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INTERVIEW WITH BARBARA THOMAS

Describe the room you write in:

The room I write in is spiritual. It has pale sage walls, prints of Picasso, Greek memorabilia on shelves, a hanging fern, orange cat photos in wood frames, a stuffed dog with red ears my brother won at the fair and photos of my family. It has many windows, good light and musical vibrations that change with the seasons.

What writers influence you?

It is difficult to answer after three decades of teaching English which writers have influenced me, but I would say that stand out writers have been Chekov, Emerson, Shakespeare, John Donne, Emily Bronte, Emily Dickenson and Thoreau. I have read works of the above in earnest because of the writers ideas and sensibilities, language, diversity of style and humanity. Presently I am influenced by contemporary poets such as Mary Oliver, my poet friends at the Bagel Bards and many nature writers.

You taught at Brighton High School for numerous years. What did you try to teach your students about literature? writing? What were some of the challenges?

I was devoted to my students and when teaching at Brighton High designed a program that focused on literature and their writing and thinking called Literature, the Life-Cycle and Inner-Stories...the program developed from necessity. I needed to communicate with my students other than in a superficial, dictatorial way. I wanted to hear their stories, and they needed to learn about literature, writing, and themselves. I correlated each stage of Erik Erikson's life cycle to a work of literature. Then the students would read and discuss stage story and in their journals would record their personal experience about the theme of the life cyle and literature. For example for stage one which is trust versus mistrust with the accompanying virtue of hope, they would write their personal stories involving trust and mistrust and hopefulness. Their work was awakening. We focused on stage five, the identity stage, because this was their stage and read current, traditional and multicultural novels, essays, memoirs, poetry with the identity theme. Later in the year, they wrote an autobiography based on literature read and the written work in their journals. One year the senior class was invited by Joan Erikson to read their life stories at the then Erikson Center in Cambridge. It was a total thrill for them.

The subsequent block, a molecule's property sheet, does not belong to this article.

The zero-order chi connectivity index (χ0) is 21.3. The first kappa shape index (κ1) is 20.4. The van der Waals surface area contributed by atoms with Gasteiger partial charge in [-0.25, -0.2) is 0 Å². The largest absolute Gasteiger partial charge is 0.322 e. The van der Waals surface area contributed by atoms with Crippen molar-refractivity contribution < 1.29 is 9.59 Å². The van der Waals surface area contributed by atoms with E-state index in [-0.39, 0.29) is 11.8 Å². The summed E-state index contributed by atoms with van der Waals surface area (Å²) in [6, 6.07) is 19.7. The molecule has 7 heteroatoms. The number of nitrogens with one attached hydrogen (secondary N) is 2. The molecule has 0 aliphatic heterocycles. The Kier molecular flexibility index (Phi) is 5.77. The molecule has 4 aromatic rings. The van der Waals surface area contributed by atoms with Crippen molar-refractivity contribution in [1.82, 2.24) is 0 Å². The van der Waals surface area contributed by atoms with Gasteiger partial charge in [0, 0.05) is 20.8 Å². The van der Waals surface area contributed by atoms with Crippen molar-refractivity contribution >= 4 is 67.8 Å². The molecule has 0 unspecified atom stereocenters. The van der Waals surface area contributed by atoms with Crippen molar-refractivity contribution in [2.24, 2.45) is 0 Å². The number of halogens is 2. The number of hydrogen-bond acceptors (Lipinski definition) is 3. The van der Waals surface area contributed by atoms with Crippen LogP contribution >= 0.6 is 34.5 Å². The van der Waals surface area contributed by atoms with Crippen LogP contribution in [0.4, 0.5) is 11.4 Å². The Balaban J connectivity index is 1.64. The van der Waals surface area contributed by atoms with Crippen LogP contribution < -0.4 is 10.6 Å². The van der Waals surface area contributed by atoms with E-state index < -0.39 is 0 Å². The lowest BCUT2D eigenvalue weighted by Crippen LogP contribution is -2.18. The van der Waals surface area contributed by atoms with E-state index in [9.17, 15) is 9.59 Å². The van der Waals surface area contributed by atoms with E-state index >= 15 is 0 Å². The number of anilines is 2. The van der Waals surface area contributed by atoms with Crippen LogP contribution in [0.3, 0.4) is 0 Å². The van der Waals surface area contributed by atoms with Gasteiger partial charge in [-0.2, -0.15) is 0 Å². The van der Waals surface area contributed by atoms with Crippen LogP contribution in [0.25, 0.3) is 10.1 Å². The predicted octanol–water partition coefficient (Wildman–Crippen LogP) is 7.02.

My students came from Santo Domingo, Colombia, Honduras, Guatemala, China, VietNam, Cambodia, Africa, Russia, Ireland....a diverse group. The challenges, of course, were discipline and maintaining their interest. I found that using their personal experience as a basis for writing in the framework of the life cycle was greatly motivating. Many were at first afraid to write because they came to high school with a history of having their writing red-marked and overly criticized. Their work was not read for the understanding of their budding ideas. Introducing open discussion helped a lot, although this was difficult. However, soon they were sharing their experiences and writing with each other. We made our own community.

You belong to a writers' workshop called, the Backstares Poets. Talk about your experience with this workshop. How has this helped your writing?

Backstares is a wonderful group. We meet on the average every two weeks and bring our poems to workshop. The poets in this group are excellent poets --cordial and helpful in their comments. I find that the input of a word or noting how the poem unfolds very helpful. The members of the group are good listeners and always encouraging. I enjoy our sessions. It keeps me motivated.

You attend Bagel Bards, a writing community gathering, almost every Saturday morning. What has this been like for you?

Discovering the Bagel Bards opened a new world for me after many years of teaching. I feel I fit in with this community of poets and writers. The people there are welcoming and full of humor and congeniality. Saturday meetings and conversations are refreshing and I always learn something new. I find out about readings and conferences. People communicate with each other via the Internet. I am very moved by fellow poets interest and support of each others work.

Talk about your new chapbook that Cloudkeeper Press just published , Seduced by Sighs of Trees.

I am thrilled to have my poems published. I worked very hard on these poems and they come from the heart. These poems are about my childhood in rural Connecticut, personal inner experiences and convey a strong sense of place. Many are nature poems. Putting the chapbook together was like giving these poems a home . I need to say that the publishing process was fun and a learning experience ..thanks to you Gloria. Your welcoming spirit and expertise put me at ease every step of the way.

You frequently visit Greece, talk about your visits and how it affects your work.

Each one of my trips to Greece was different. I went to Santorini with my father a year before he died, and wrote Santorini Blue which talks about our experience there and brings back poignant memory. On another trip I visited Epirus, a province very near where my mother was born and wrote the poem Voureous Epirus and that place still echoes in my mind. Most recently, I toured the sites of the ancient ruins and wrote Delphi, after leaving that setting with a sense of awe. I want to write about the voices I heard at the ancient theater of Epidauros and the fragrance from incense and flowers at monasteries of Meteora. I am inspired by Greece because my mother was born there, and by its physical beauty and history. Each visit is a new beginning.

Any last comments?

Yes. Thank you for asking me these great questions that bring together various aspects of my experience and my development as a poet.

 


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